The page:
In March 2018, President Donald Trump unveiled his plan for dealing with the opioid crisis. Like his predecessor, he began his campaign with a study to examine the extent of the problem. President Trump is quoted as saying, “Failure is not an option. Addiction is not our future.” Trump’s Plan for Opioid Crisis In a… read more
Fentanyl Addiction (Often) Starts In Seeking For Pain Relief Medication
Chronic pain is more common among women than men, and opioids like fentanyl are often prescribed to them to ease the pain. Many of them, however, abuse the drug by using it for a longer periods of time, way longer than their prescription allowed. In many cases, this prescription drug also falls into the hands of their friends or relatives and this has become the most frequent way that adolescents begin to abuse opioids.
Fentanyl Is An Opioid Substance
Someone who was prescribed fentanyl for pain and later finds himself abusing it and becoming addicted to it, may find it hard to understand why they were given a prescription that can be addictive, in the first place. Fentanyl, first and foremost, is prescribed in many forms to deal with genuine problems of severe or chronic pain.
Fentanyl is a synthetic opioid. It has been developed as a painkiller for surgical procedures and post-surgery recoveries. The drug is also often prescribed to cancer patients, who experience severe flare-ups of breakthrough pain. Fentanyl, according to medical experts, is similar to Demerol (meperidine).
The main difference between fentanyl and over-the-counter pain medications like NSAIDs (nonsteroidal anti-inflammatory drugs) is that these other medications affect the local site of the pain. Fentanyl, on the other hand, works by inhibiting the pain pathways from the site of the pain to the brain. Its mechanism of action has made fentanyl more fast-acting than all other pain relievers in the market.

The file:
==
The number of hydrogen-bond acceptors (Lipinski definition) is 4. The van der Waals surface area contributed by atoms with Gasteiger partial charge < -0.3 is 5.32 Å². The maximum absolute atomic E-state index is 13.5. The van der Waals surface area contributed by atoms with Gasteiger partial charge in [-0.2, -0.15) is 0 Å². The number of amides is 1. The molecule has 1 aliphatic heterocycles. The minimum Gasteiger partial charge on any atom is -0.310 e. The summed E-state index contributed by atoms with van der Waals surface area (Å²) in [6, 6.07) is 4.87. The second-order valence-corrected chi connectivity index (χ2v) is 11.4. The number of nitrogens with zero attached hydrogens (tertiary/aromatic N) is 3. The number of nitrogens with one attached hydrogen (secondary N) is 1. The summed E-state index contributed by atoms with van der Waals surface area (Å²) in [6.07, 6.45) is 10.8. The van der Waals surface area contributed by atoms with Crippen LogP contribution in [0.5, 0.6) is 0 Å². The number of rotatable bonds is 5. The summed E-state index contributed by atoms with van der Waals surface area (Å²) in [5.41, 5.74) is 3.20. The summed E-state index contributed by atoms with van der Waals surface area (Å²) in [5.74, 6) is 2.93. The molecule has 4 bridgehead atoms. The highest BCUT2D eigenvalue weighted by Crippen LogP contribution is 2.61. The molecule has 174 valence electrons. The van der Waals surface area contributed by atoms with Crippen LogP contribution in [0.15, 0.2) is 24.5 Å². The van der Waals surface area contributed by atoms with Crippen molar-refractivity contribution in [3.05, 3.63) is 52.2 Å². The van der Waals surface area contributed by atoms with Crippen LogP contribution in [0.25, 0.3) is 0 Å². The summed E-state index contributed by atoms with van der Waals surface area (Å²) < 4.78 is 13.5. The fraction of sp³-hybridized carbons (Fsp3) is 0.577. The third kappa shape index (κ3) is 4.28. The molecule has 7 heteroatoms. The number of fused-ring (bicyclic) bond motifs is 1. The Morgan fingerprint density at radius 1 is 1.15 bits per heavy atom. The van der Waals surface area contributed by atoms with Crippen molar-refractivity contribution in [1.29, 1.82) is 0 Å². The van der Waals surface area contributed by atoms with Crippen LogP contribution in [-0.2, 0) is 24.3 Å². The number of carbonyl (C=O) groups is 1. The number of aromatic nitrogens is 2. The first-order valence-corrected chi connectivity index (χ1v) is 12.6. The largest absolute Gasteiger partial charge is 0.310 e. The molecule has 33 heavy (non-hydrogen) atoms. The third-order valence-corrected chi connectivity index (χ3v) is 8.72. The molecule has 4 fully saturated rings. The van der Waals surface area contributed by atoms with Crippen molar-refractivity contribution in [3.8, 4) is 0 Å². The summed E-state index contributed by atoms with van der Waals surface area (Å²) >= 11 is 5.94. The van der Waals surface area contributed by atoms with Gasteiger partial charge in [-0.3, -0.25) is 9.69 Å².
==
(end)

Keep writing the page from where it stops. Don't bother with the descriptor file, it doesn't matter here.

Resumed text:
The Science, Statistics Of Fentanyl
Fentanyl produces a sense of euphoria and pleasant sedation. Many users start seeking out that “high” feeling and rush of euphoria to drown out their emotional pain. Fentanyl interacts with opioid receptors in the brain’s reward areas, reinforcing repeated use and abuse.
- Fentanyl is an extremely strong painkiller, approximately 100 times the strength of morphine.
- It depresses breathing and fentanyl overdose fatalities are invariably due to respiratory failure.
- Fentanyl abuse is on the rise as shown by the more than tenfold increase in fentanyl-related deaths (from 22 to 252 deaths in Philadelphia alone) between 2005 and 2006.
- There are several ways of administering fentanyl, which include intravenous injections (Sublimaze), a mouth spray (Subsys), dissolving tablets (Fentora), skin patches for slow release (Duragesic), or oral lozenges and lollipops for children or adults (Actiq).
What To Expect With Fentanyl Administration?
The physical effects of fentanyl abuse include tolerance. A person’s body begins to need higher doses every time to get the same effect. Withdrawal sickness also can manifest if a person decreases or stops their fentanyl use. A fentanyl addict may start by just liking the drug, but sooner their body will crave for it and its effects.
Opioids, as they are categorized under, are the strongest and most effective drugs available for pain relief. Fentanyl works by attaching to the brain’s opioid receptors, activating it to cause a complex cascade of events in the brain. One of these events is increased dopamine activity, producing a sense of euphoria. Another structure involved is the area of the brain is called the nucleus accumbens. This plays a role in the development of compulsive fentanyl use.
Once you begin giving yourself that euphoric sensation on a daily basis, the most important action to do is to assess yourself for the signs of fentanyl addiction. Fentanyl detox is best done in an inpatient detox setting. It is much safer than trying to detox at home, and our expertly trained staff will be there to assist you in the detox process.